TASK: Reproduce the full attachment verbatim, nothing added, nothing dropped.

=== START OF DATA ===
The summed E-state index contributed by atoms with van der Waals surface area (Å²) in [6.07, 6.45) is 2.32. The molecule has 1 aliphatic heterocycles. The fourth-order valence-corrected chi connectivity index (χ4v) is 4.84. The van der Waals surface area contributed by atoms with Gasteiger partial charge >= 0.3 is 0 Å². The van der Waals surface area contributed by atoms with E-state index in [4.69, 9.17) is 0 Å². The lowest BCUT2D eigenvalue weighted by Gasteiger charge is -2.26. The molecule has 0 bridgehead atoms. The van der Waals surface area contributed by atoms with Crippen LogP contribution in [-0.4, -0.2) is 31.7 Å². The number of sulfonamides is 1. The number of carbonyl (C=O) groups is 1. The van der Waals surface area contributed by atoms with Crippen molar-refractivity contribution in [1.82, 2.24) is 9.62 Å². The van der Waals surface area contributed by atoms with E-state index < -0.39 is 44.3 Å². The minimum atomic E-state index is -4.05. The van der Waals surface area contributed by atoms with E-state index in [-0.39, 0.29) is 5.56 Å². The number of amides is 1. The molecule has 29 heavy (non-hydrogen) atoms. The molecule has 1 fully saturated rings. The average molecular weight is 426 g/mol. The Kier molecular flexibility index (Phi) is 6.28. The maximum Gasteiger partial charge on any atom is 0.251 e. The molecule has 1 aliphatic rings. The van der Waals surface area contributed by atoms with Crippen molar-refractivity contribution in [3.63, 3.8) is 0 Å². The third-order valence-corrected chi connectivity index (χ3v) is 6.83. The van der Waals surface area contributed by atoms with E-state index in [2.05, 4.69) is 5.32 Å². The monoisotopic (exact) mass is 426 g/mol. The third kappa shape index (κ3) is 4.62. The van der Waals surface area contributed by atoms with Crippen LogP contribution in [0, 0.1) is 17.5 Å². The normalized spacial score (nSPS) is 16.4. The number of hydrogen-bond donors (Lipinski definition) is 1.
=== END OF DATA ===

The summed E-state index contributed by atoms with van der Waals surface area (Å²) in [6.07, 6.45) is 2.32. The molecule has 1 aliphatic heterocycles. The fourth-order valence-corrected chi connectivity index (χ4v) is 4.84. The van der Waals surface area contributed by atoms with Gasteiger partial charge >= 0.3 is 0 Å². The van der Waals surface area contributed by atoms with E-state index in [4.69, 9.17) is 0 Å². The lowest BCUT2D eigenvalue weighted by Gasteiger charge is -2.26. The molecule has 0 bridgehead atoms. The van der Waals surface area contributed by atoms with Crippen LogP contribution in [-0.4, -0.2) is 31.7 Å². The number of sulfonamides is 1. The number of carbonyl (C=O) groups is 1. The van der Waals surface area contributed by atoms with Crippen molar-refractivity contribution in [1.82, 2.24) is 9.62 Å². The van der Waals surface area contributed by atoms with E-state index < -0.39 is 44.3 Å². The minimum atomic E-state index is -4.05. The van der Waals surface area contributed by atoms with E-state index in [-0.39, 0.29) is 5.56 Å². The number of amides is 1. The molecule has 29 heavy (non-hydrogen) atoms. The molecule has 1 fully saturated rings. The average molecular weight is 426 g/mol. The Kier molecular flexibility index (Phi) is 6.28. The maximum Gasteiger partial charge on any atom is 0.251 e. The molecule has 1 aliphatic rings. The van der Waals surface area contributed by atoms with Crippen molar-refractivity contribution in [3.63, 3.8) is 0 Å². The third-order valence-corrected chi connectivity index (χ3v) is 6.83. The van der Waals surface area contributed by atoms with E-state index in [2.05, 4.69) is 5.32 Å². The monoisotopic (exact) mass is 426 g/mol. The third kappa shape index (κ3) is 4.62. The van der Waals surface area contributed by atoms with Crippen LogP contribution in [0, 0.1) is 17.5 Å². The normalized spacial score (nSPS) is 16.4. The number of hydrogen-bond donors (Lipinski definition) is 1.